The course unit will be delivered through a mix of staff-led and student-led lectures, small group sessions and individual tutorials.
Students will be expected to undertake reading and preparatory work for the field course before departing and to carry on this work while in ‘the field’. Sessions will draw upon a range of resources, including PowerPoint slides which will be posted to Blackboard for all sessions, links to relevant web resources, core readings and video clips. A comprehensive archive of sources and links will be compiled on Blackboard for student use.
While they all address the Intended learning Outcomes listed above, each of the field courses involves slightly different forms of research and assessment as would be expected given the diverse places in which they take place. Accordingly, each trip has its own extensive handbook. The field courses will all be departing in either the final week of Easter break or the week after the Easter break. The year meeting at the start of the first semester of your second year will support field course selection
Block three, designing the dissertation, is supported through a combination of lectures, Q and A sessions, small group seminars and individual tutorials. We guide you through this process starting with the Dissertation Kick Off sessions at the start of semester two, and continuing in tutorials with your dissertation adviser. The dissertation lectures will cover the basic demands and timelines for the dissertation along with good practice in research design. These sessions also introduce the key skills of research design and discuss them in relation to what makes a good dissertation. There will be opportunity to talk with staff about various key aspects of the dissertation, including how to choose a topic, and design and execute research successfully. The second lecture will focus on the ethical and risk implications for research and give you some ideas on appropriate topics.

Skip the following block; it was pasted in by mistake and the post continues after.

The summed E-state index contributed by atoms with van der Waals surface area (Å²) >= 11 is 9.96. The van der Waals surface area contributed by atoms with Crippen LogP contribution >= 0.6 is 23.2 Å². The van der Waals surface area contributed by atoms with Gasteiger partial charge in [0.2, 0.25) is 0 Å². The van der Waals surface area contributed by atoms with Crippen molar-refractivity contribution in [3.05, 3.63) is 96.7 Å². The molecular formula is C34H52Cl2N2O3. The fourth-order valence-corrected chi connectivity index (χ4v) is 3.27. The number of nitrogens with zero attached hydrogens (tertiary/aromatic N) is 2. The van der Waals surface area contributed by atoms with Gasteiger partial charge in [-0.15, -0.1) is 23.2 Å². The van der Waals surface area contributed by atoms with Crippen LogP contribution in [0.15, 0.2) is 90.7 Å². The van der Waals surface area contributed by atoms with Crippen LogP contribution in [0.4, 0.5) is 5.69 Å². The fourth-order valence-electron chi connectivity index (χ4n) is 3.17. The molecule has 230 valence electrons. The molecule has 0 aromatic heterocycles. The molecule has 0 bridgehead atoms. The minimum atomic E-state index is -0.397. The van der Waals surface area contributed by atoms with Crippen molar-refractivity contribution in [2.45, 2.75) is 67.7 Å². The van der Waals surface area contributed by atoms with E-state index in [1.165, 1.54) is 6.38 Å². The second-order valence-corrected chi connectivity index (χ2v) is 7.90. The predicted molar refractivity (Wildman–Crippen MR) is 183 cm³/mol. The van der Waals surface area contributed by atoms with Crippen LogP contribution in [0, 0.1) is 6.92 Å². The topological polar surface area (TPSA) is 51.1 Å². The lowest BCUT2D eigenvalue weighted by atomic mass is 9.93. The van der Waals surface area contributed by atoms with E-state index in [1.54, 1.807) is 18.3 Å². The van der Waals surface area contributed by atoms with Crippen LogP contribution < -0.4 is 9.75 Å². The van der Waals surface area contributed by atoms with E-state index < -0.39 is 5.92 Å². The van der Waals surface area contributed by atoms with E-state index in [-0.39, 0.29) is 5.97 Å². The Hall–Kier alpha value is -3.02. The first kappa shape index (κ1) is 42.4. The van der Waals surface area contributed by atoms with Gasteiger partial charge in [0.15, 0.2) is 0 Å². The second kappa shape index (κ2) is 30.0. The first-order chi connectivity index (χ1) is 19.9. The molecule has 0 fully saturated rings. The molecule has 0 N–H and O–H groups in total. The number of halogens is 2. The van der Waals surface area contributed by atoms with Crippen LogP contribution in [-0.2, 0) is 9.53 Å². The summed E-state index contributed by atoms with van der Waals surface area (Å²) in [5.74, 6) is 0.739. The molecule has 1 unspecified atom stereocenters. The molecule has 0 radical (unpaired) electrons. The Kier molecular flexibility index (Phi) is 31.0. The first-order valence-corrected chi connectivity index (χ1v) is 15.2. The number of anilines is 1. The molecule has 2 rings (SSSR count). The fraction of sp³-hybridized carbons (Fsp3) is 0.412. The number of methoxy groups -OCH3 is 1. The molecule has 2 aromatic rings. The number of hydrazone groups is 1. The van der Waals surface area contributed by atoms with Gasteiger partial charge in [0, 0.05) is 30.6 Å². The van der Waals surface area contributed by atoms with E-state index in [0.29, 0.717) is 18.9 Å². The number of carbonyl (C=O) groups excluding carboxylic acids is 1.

In week three students will be asked to submit a form indicating their topic area and will be allocated a dissertation supervisor. They will then meet with their supervisor twice before Easter, first as a group, and secondly individually to discuss their research proposal. The proposal will be submitted after Easter and their overseas field course, and then returned with detailed comments soon after. The final meeting will take place individually with their dissertation tutor after Easter to discuss the proposal and plans to conduct research over the summer.
Transferable skills and personal qualities
During this course unit, you will be encouraged to develop the following abilities and skills:
- The ability to think critically in order to identify and address novel and important research questions
- The ability to work independently